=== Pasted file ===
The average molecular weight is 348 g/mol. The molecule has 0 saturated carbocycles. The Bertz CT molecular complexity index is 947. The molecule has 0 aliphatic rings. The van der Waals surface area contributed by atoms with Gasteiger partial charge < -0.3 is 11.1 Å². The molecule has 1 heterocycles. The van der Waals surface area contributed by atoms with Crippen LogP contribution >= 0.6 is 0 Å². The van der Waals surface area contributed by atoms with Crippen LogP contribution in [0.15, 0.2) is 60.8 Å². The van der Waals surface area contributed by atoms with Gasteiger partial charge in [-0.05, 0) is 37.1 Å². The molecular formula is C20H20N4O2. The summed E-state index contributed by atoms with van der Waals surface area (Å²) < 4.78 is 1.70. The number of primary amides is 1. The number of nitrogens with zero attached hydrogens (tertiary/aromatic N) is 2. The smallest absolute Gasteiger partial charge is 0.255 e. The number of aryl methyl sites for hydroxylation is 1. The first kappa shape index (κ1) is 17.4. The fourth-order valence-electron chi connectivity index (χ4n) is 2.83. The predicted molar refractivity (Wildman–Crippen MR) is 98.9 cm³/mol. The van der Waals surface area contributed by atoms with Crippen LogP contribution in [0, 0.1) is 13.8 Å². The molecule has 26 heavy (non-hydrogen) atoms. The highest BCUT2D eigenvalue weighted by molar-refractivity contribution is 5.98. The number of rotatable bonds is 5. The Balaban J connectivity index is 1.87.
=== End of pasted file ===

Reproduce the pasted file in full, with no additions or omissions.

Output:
The average molecular weight is 348 g/mol. The molecule has 0 saturated carbocycles. The Bertz CT molecular complexity index is 947. The molecule has 0 aliphatic rings. The van der Waals surface area contributed by atoms with Gasteiger partial charge < -0.3 is 11.1 Å². The molecule has 1 heterocycles. The van der Waals surface area contributed by atoms with Crippen LogP contribution >= 0.6 is 0 Å². The van der Waals surface area contributed by atoms with Crippen LogP contribution in [0.15, 0.2) is 60.8 Å². The van der Waals surface area contributed by atoms with Gasteiger partial charge in [-0.05, 0) is 37.1 Å². The molecular formula is C20H20N4O2. The summed E-state index contributed by atoms with van der Waals surface area (Å²) < 4.78 is 1.70. The number of primary amides is 1. The number of nitrogens with zero attached hydrogens (tertiary/aromatic N) is 2. The smallest absolute Gasteiger partial charge is 0.255 e. The number of aryl methyl sites for hydroxylation is 1. The first kappa shape index (κ1) is 17.4. The fourth-order valence-electron chi connectivity index (χ4n) is 2.83. The predicted molar refractivity (Wildman–Crippen MR) is 98.9 cm³/mol. The van der Waals surface area contributed by atoms with Crippen LogP contribution in [0, 0.1) is 13.8 Å². The molecule has 26 heavy (non-hydrogen) atoms. The highest BCUT2D eigenvalue weighted by molar-refractivity contribution is 5.98. The number of rotatable bonds is 5. The Balaban J connectivity index is 1.87.